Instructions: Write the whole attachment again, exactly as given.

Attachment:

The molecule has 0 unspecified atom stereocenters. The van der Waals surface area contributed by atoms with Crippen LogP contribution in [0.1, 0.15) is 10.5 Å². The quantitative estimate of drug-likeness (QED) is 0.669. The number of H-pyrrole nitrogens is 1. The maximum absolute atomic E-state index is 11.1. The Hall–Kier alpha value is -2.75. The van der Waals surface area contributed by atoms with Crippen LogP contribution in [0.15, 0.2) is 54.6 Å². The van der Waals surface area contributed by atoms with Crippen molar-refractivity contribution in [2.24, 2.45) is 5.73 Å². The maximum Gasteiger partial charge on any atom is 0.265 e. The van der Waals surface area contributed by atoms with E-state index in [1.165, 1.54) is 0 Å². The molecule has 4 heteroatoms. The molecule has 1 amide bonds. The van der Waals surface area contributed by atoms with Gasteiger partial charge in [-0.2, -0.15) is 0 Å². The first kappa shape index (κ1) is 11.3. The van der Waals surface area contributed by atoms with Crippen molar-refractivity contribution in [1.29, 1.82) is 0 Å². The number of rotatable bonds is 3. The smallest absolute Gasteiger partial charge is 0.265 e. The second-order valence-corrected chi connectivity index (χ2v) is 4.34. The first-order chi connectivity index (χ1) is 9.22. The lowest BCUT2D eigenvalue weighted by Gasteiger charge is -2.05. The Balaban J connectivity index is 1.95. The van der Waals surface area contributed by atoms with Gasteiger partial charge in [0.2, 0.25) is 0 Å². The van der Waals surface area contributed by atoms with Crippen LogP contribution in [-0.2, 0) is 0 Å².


The molecule has 0 unspecified atom stereocenters. The van der Waals surface area contributed by atoms with Crippen LogP contribution in [0.1, 0.15) is 10.5 Å². The quantitative estimate of drug-likeness (QED) is 0.669. The number of H-pyrrole nitrogens is 1. The maximum absolute atomic E-state index is 11.1. The Hall–Kier alpha value is -2.75. The van der Waals surface area contributed by atoms with Crippen LogP contribution in [0.15, 0.2) is 54.6 Å². The van der Waals surface area contributed by atoms with Crippen molar-refractivity contribution in [2.24, 2.45) is 5.73 Å². The maximum Gasteiger partial charge on any atom is 0.265 e. The van der Waals surface area contributed by atoms with E-state index in [1.165, 1.54) is 0 Å². The molecule has 4 heteroatoms. The molecule has 1 amide bonds. The van der Waals surface area contributed by atoms with Gasteiger partial charge in [-0.2, -0.15) is 0 Å². The first kappa shape index (κ1) is 11.3. The van der Waals surface area contributed by atoms with Crippen molar-refractivity contribution in [1.29, 1.82) is 0 Å². The number of rotatable bonds is 3. The smallest absolute Gasteiger partial charge is 0.265 e. The second-order valence-corrected chi connectivity index (χ2v) is 4.34. The first-order chi connectivity index (χ1) is 9.22. The lowest BCUT2D eigenvalue weighted by Gasteiger charge is -2.05. The Balaban J connectivity index is 1.95. The van der Waals surface area contributed by atoms with Gasteiger partial charge in [0.2, 0.25) is 0 Å². The van der Waals surface area contributed by atoms with Crippen LogP contribution in [-0.2, 0) is 0 Å².